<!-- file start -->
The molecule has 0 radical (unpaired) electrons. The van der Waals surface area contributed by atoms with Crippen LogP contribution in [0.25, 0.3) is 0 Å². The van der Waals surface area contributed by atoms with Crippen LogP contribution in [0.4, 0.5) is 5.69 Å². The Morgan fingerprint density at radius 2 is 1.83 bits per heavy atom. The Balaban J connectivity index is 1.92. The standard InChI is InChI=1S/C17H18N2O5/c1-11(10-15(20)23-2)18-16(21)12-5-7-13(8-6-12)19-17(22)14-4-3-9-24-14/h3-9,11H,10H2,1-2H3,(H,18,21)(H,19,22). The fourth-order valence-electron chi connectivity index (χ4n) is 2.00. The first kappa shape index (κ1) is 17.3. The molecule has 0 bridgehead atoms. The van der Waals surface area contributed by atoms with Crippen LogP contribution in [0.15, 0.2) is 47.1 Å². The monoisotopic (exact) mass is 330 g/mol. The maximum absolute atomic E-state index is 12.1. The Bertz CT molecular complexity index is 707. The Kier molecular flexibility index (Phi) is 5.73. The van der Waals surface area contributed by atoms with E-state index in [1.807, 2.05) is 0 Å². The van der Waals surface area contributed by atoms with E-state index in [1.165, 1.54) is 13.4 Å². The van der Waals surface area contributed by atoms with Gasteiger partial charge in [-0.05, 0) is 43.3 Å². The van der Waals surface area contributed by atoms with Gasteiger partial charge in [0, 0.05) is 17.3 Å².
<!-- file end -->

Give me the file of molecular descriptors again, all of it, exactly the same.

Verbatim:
The molecule has 0 radical (unpaired) electrons. The van der Waals surface area contributed by atoms with Crippen LogP contribution in [0.25, 0.3) is 0 Å². The van der Waals surface area contributed by atoms with Crippen LogP contribution in [0.4, 0.5) is 5.69 Å². The Morgan fingerprint density at radius 2 is 1.83 bits per heavy atom. The Balaban J connectivity index is 1.92. The standard InChI is InChI=1S/C17H18N2O5/c1-11(10-15(20)23-2)18-16(21)12-5-7-13(8-6-12)19-17(22)14-4-3-9-24-14/h3-9,11H,10H2,1-2H3,(H,18,21)(H,19,22). The fourth-order valence-electron chi connectivity index (χ4n) is 2.00. The first kappa shape index (κ1) is 17.3. The molecule has 0 bridgehead atoms. The van der Waals surface area contributed by atoms with Crippen LogP contribution in [0.15, 0.2) is 47.1 Å². The monoisotopic (exact) mass is 330 g/mol. The maximum absolute atomic E-state index is 12.1. The Bertz CT molecular complexity index is 707. The Kier molecular flexibility index (Phi) is 5.73. The van der Waals surface area contributed by atoms with E-state index in [1.807, 2.05) is 0 Å². The van der Waals surface area contributed by atoms with E-state index in [1.165, 1.54) is 13.4 Å². The van der Waals surface area contributed by atoms with Gasteiger partial charge in [-0.05, 0) is 43.3 Å². The van der Waals surface area contributed by atoms with Gasteiger partial charge in [0, 0.05) is 17.3 Å².